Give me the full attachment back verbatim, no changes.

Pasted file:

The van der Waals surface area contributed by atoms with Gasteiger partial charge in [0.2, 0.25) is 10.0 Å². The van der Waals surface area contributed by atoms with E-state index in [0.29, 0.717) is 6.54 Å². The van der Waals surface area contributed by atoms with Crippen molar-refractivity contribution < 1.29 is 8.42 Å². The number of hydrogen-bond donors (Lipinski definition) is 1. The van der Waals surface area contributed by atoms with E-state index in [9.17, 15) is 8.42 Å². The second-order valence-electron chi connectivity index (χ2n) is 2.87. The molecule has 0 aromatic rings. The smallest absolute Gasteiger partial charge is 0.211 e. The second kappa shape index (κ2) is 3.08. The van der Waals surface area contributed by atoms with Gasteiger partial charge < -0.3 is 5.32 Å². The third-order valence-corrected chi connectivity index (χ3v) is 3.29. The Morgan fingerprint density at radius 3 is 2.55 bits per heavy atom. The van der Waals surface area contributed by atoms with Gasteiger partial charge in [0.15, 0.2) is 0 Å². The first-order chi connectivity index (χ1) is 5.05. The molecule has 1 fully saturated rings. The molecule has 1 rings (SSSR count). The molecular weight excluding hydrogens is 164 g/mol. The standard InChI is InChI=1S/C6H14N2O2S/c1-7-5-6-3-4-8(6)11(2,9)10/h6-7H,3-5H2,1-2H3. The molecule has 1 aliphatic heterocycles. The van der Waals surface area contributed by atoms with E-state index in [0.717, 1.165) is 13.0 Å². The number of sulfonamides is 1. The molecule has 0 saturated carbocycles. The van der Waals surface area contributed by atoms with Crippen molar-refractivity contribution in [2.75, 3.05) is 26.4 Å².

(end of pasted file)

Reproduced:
The van der Waals surface area contributed by atoms with Gasteiger partial charge in [0.2, 0.25) is 10.0 Å². The van der Waals surface area contributed by atoms with E-state index in [0.29, 0.717) is 6.54 Å². The van der Waals surface area contributed by atoms with Crippen molar-refractivity contribution < 1.29 is 8.42 Å². The number of hydrogen-bond donors (Lipinski definition) is 1. The van der Waals surface area contributed by atoms with E-state index in [9.17, 15) is 8.42 Å². The second-order valence-electron chi connectivity index (χ2n) is 2.87. The molecule has 0 aromatic rings. The smallest absolute Gasteiger partial charge is 0.211 e. The second kappa shape index (κ2) is 3.08. The van der Waals surface area contributed by atoms with Gasteiger partial charge < -0.3 is 5.32 Å². The third-order valence-corrected chi connectivity index (χ3v) is 3.29. The Morgan fingerprint density at radius 3 is 2.55 bits per heavy atom. The van der Waals surface area contributed by atoms with Gasteiger partial charge in [0.15, 0.2) is 0 Å². The first-order chi connectivity index (χ1) is 5.05. The molecule has 1 fully saturated rings. The molecule has 1 rings (SSSR count). The molecular weight excluding hydrogens is 164 g/mol. The standard InChI is InChI=1S/C6H14N2O2S/c1-7-5-6-3-4-8(6)11(2,9)10/h6-7H,3-5H2,1-2H3. The molecule has 1 aliphatic heterocycles. The van der Waals surface area contributed by atoms with E-state index in [0.717, 1.165) is 13.0 Å². The number of sulfonamides is 1. The molecule has 0 saturated carbocycles. The van der Waals surface area contributed by atoms with Crippen molar-refractivity contribution in [2.75, 3.05) is 26.4 Å².